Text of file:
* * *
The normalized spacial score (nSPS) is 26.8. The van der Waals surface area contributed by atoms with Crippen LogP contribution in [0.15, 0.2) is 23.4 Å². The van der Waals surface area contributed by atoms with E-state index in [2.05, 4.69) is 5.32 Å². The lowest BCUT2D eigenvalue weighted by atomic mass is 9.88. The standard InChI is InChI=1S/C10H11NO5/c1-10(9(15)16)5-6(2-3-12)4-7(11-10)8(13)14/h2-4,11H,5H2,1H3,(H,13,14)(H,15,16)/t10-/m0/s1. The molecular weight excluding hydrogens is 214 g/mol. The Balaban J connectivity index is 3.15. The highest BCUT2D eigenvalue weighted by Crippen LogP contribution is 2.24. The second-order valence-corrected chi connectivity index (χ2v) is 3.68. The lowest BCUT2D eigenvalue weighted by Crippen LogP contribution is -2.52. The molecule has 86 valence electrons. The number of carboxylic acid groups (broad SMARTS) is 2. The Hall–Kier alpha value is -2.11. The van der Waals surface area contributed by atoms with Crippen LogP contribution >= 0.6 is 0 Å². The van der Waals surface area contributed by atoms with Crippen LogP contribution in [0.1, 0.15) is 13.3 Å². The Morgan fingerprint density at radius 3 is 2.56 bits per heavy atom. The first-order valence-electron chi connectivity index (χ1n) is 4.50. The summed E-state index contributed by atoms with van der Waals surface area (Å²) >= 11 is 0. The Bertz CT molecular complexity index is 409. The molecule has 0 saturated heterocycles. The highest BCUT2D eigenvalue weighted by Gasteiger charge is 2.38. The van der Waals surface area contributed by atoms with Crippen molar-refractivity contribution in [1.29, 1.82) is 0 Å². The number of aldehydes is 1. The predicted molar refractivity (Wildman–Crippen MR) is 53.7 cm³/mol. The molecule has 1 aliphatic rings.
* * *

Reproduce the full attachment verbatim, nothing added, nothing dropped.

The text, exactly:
The normalized spacial score (nSPS) is 26.8. The van der Waals surface area contributed by atoms with Crippen LogP contribution in [0.15, 0.2) is 23.4 Å². The van der Waals surface area contributed by atoms with E-state index in [2.05, 4.69) is 5.32 Å². The lowest BCUT2D eigenvalue weighted by atomic mass is 9.88. The standard InChI is InChI=1S/C10H11NO5/c1-10(9(15)16)5-6(2-3-12)4-7(11-10)8(13)14/h2-4,11H,5H2,1H3,(H,13,14)(H,15,16)/t10-/m0/s1. The molecular weight excluding hydrogens is 214 g/mol. The Balaban J connectivity index is 3.15. The highest BCUT2D eigenvalue weighted by Crippen LogP contribution is 2.24. The second-order valence-corrected chi connectivity index (χ2v) is 3.68. The lowest BCUT2D eigenvalue weighted by Crippen LogP contribution is -2.52. The molecule has 86 valence electrons. The number of carboxylic acid groups (broad SMARTS) is 2. The Hall–Kier alpha value is -2.11. The van der Waals surface area contributed by atoms with Crippen LogP contribution >= 0.6 is 0 Å². The van der Waals surface area contributed by atoms with Crippen LogP contribution in [0.1, 0.15) is 13.3 Å². The Morgan fingerprint density at radius 3 is 2.56 bits per heavy atom. The first-order valence-electron chi connectivity index (χ1n) is 4.50. The summed E-state index contributed by atoms with van der Waals surface area (Å²) >= 11 is 0. The Bertz CT molecular complexity index is 409. The molecule has 0 saturated heterocycles. The highest BCUT2D eigenvalue weighted by Gasteiger charge is 2.38. The van der Waals surface area contributed by atoms with Crippen molar-refractivity contribution in [1.29, 1.82) is 0 Å². The number of aldehydes is 1. The predicted molar refractivity (Wildman–Crippen MR) is 53.7 cm³/mol. The molecule has 1 aliphatic rings.